Slimming World Sharks: Can Sharks Get Fat?

can sharks get fat

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Sharks are notorious for being some of the most feared animals in the ocean thanks to their fierce reputation and apex predator status.

They are perfectly adapted to life underwater and have some of the best senses in the animal kingdom.

Sharks are opportunistic feeders that will primarily feed on small fish and invertebrates, but they’ll eat just about anything they can get their jaws on.

Today, we’re going to answer a question that often comes to mind when discussing these top predators. “Can sharks get fat?”

NO, sharks do not get fat. Some sharks are estimated to travel up to 50 miles per day and can go six weeks or more without food. They are far too active to get fat as they are constantly on the move.

Can Sharks Really Get Fat?

No shark has ever been classified are obese. In the wild, sharks swim many miles per day and live a lifestyle that requires constant movement to search for food.

With movement comes energy expenditure, meaning sharks burn quite a lot of food when they are roaming or traveling.

Whilst sharks do not look fat externally, some species of shark that undergo long migrations do pack on a few extra pounds before migration.

Great white sharks, tiger sharks, and mako sharks are among some of the species that migrate over vast distances to reach abundant feeding grounds.

Where Do Sharks Store Fat?

Many species of sharks migrate thousands of miles to feeding grounds each year to take advantage of the rich waters.

Some sharks go as long as six months without eating anything, and you can quite literally see the algae growing on their teeth due to not eating.

During this time sharks rely on fat reserves to keep them going. But how do sharks survive for so long without eating and travel thousands of miles across an ocean with no food?

Research has found evidence that Great white shark migrations are fuelled by large reserves of fat stores in the shark’s LIVER.

A shark’s liver can account for 28 percent of an adult’s body weight with other fat being stored in the shark’s muscles.

Image: Bernard DUPONT

During these long migrations, sharks tap into a supply of lipids that are stored in their liver for energy.

When a Great whites liver is stocked in energy reserves, as much as 90 percent of the liver is taken up by lipids.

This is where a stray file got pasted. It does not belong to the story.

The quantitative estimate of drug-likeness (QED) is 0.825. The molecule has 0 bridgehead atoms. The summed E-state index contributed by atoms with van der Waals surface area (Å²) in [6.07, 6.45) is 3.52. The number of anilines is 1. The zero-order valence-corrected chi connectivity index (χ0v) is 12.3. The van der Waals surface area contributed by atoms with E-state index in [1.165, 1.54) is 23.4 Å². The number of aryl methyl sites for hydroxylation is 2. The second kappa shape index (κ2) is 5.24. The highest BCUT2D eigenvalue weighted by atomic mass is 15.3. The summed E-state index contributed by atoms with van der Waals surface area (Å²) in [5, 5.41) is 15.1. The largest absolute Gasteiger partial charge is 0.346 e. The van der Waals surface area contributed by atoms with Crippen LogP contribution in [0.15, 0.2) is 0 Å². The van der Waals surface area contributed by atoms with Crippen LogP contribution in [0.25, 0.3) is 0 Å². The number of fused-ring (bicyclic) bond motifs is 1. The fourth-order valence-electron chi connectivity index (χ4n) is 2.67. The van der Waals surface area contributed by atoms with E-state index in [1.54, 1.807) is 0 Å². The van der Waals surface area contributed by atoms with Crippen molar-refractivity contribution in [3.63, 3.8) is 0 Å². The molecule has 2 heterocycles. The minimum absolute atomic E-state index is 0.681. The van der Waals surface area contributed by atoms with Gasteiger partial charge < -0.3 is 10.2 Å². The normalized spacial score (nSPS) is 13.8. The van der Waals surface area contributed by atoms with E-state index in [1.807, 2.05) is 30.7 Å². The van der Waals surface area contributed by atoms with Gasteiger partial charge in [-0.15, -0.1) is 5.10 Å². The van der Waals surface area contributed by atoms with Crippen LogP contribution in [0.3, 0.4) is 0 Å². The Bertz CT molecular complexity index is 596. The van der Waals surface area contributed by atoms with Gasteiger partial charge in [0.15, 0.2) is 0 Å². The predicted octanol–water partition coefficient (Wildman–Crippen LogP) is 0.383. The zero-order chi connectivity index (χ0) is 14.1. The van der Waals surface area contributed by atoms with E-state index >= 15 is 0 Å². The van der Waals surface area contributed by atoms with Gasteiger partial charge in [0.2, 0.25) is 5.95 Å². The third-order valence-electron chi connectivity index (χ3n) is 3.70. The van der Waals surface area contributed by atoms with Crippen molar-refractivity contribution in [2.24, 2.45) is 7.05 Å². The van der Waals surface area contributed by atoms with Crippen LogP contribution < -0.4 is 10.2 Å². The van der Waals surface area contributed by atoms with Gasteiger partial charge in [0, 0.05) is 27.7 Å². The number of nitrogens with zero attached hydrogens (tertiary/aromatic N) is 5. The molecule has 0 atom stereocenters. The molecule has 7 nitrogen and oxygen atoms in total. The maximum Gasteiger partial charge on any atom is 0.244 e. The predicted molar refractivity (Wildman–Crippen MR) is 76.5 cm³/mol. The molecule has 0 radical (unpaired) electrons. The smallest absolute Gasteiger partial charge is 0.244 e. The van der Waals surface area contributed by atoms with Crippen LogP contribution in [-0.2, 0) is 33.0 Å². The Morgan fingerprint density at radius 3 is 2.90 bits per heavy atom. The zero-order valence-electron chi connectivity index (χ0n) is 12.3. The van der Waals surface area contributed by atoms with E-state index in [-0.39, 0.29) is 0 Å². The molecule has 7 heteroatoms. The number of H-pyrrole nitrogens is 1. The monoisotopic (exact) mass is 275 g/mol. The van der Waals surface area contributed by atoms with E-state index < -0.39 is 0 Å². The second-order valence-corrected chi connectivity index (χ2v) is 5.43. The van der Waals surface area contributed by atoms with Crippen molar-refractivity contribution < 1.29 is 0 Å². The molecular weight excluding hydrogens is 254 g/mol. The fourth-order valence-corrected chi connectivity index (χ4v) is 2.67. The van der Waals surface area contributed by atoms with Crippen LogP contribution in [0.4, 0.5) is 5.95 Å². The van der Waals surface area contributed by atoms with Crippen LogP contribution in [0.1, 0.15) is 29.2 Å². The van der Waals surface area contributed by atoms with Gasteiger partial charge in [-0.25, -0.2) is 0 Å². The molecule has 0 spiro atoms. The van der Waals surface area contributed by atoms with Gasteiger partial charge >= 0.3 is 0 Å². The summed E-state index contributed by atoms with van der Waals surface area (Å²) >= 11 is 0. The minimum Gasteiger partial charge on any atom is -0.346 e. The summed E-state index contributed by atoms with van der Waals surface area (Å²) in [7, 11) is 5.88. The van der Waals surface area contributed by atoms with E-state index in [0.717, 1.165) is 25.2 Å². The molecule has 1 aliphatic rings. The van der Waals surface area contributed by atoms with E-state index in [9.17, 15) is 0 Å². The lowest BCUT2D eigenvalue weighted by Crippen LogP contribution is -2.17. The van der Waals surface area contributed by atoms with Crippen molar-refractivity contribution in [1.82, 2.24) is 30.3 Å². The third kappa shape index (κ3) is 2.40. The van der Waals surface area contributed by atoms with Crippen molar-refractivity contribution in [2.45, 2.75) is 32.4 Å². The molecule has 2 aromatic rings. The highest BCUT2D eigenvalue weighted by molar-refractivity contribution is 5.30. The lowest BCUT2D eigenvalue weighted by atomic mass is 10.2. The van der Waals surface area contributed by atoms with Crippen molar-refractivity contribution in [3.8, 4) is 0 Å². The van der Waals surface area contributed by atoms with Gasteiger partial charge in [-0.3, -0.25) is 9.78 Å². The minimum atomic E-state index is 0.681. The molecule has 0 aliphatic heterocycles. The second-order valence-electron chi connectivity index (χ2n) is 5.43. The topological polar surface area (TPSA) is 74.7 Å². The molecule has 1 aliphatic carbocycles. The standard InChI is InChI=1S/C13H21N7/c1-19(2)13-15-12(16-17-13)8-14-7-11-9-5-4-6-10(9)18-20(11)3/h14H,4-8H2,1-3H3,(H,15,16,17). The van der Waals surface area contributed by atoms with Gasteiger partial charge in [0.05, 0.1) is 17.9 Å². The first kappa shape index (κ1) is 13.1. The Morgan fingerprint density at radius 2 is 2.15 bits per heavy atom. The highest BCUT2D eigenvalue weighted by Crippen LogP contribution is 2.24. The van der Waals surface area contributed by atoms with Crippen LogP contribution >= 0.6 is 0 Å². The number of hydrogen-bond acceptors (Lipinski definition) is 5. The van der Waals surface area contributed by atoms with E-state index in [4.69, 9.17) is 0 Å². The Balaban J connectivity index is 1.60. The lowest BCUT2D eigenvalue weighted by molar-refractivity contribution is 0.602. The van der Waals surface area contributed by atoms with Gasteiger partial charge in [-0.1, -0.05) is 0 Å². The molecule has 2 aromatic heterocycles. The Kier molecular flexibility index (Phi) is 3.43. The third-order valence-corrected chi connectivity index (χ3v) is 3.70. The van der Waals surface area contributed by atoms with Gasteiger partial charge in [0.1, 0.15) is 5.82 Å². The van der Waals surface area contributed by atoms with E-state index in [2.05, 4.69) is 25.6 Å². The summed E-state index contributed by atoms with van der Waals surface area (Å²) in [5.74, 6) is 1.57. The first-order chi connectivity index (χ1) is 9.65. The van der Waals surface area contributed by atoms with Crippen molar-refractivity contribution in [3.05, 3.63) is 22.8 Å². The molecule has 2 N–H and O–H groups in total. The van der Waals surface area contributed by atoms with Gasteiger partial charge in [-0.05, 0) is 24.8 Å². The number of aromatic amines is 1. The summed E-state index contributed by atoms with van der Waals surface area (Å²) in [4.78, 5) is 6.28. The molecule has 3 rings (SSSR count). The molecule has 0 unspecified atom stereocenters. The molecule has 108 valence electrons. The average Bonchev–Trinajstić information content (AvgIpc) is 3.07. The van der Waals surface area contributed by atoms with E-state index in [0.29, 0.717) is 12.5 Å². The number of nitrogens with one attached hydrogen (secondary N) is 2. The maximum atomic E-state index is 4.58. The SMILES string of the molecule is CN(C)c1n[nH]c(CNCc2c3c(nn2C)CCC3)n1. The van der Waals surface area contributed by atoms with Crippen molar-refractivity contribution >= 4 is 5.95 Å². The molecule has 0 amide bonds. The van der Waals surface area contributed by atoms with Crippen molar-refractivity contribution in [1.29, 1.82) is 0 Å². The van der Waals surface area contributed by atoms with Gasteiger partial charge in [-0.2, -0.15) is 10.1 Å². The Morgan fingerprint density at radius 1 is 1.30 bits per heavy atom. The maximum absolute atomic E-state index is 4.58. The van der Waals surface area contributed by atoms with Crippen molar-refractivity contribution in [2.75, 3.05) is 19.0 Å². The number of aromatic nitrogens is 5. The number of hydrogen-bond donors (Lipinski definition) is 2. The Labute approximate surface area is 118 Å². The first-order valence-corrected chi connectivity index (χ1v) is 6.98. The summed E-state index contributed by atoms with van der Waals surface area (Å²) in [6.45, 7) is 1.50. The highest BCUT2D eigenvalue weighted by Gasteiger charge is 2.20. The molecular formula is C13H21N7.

Orcas are the only animals on earth that can take on a Great white shark. Pods of orca actively prey on great white sharks, and the only area that they eat of the shark is the liver.

Killer whales quite literally tear the shark in half and rip out the liver, leaving the rest of the shark’s body to waste.

How Much Fat Do Sharks Have?

For the most part, sharks don’t hold much fat at all. In fact, around 85 percent of a shark’s body is powerful muscle that they use to move through the water efficiently.

The only area where some sharks hold fat is in their liver as their bodies are so efficient at burning it off due to the amount of movement they do.

The amount of fat a shark holds will largely depend on the species. Some sharks hold barely any fat at all, whilst some migratory sharks store for to fuel them for long-distance migration.

When Great white sharks kill a seal will store the fat inside its enormous liver for energy reserves.

A shark’s liver is much larger than a human liver and is typically between 5 and 25% of the animal’s total body weight.

To put this into perspective, a Great white shark that weighed 3312kg (7202lbs) had a liver of 456kg (1005lbs).

About 90 percent of the shark’s liver is liquid fat which is equivalent to about 550 gallons of oil.

So you can see why Orca only choose to eat a shark’s liver as it’s much more nutritious and fatty than anywhere else.

Why Do Sharks Store Fat To Migrate?

When species like the Great white migrate, they travel approximately 2500 miles between the California coast and the Pacific ocean each year.

They do so to reach richer feeding grounds where food is more abundant and they can be sure to get the food they need to survive.

When traveling across the deep ocean, there isn’t a lot of food that Great white sharks can eat so they don’t eat at all for up to six months.

Without having a fatty liver that they can fall back on for energy stores, Great whites wouldn’t be able to migrate across this distance and would die.

Therefore, it makes sense for sharks to hold fat in their livers so that they can migrate without starving to death.

Final Thoughts

So, do sharks get fat? No, however, some species fuel themselves up and store fat in their gigantic livers to sustain the long migration to their feeding grounds.

Sharks are constantly on the move and burn a lot of calories by swimming, which is why sharks do NOT get fat externally and a shark has never been classified as obese.

While it’s true that some species store fat in their livers, this is by design and for the sole purpose of sustaining a long fasting period where they do not eat at all.

Thanks for taking the time to read this post and learn more about some of the top ocean predators.

Catch you in the next one!